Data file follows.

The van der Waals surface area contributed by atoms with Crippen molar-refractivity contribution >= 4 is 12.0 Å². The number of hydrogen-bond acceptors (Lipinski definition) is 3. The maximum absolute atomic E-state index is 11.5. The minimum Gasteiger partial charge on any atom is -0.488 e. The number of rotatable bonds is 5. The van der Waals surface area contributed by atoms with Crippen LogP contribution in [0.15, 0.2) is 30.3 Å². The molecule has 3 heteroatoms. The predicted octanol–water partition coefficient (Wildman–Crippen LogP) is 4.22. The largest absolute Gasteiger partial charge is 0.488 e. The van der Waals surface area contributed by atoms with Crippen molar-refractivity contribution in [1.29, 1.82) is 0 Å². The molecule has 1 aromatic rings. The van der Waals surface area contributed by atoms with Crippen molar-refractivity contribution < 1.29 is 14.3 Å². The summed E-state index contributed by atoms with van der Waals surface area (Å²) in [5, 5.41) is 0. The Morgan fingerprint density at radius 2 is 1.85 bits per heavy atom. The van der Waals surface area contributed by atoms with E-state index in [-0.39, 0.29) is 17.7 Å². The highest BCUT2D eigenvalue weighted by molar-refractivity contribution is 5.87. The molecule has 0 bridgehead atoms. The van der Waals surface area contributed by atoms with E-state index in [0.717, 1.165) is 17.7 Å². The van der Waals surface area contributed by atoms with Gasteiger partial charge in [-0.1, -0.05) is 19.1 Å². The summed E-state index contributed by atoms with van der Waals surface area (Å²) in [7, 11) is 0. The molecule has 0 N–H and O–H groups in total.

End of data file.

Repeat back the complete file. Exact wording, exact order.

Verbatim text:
The van der Waals surface area contributed by atoms with Crippen molar-refractivity contribution >= 4 is 12.0 Å². The number of hydrogen-bond acceptors (Lipinski definition) is 3. The maximum absolute atomic E-state index is 11.5. The minimum Gasteiger partial charge on any atom is -0.488 e. The number of rotatable bonds is 5. The van der Waals surface area contributed by atoms with Crippen LogP contribution in [0.15, 0.2) is 30.3 Å². The molecule has 3 heteroatoms. The predicted octanol–water partition coefficient (Wildman–Crippen LogP) is 4.22. The largest absolute Gasteiger partial charge is 0.488 e. The van der Waals surface area contributed by atoms with Crippen molar-refractivity contribution in [1.29, 1.82) is 0 Å². The molecule has 1 aromatic rings. The van der Waals surface area contributed by atoms with Crippen molar-refractivity contribution < 1.29 is 14.3 Å². The summed E-state index contributed by atoms with van der Waals surface area (Å²) in [5, 5.41) is 0. The Morgan fingerprint density at radius 2 is 1.85 bits per heavy atom. The van der Waals surface area contributed by atoms with E-state index in [-0.39, 0.29) is 17.7 Å². The highest BCUT2D eigenvalue weighted by molar-refractivity contribution is 5.87. The molecule has 0 bridgehead atoms. The van der Waals surface area contributed by atoms with E-state index in [0.717, 1.165) is 17.7 Å². The van der Waals surface area contributed by atoms with Gasteiger partial charge in [-0.1, -0.05) is 19.1 Å². The summed E-state index contributed by atoms with van der Waals surface area (Å²) in [7, 11) is 0. The molecule has 0 N–H and O–H groups in total.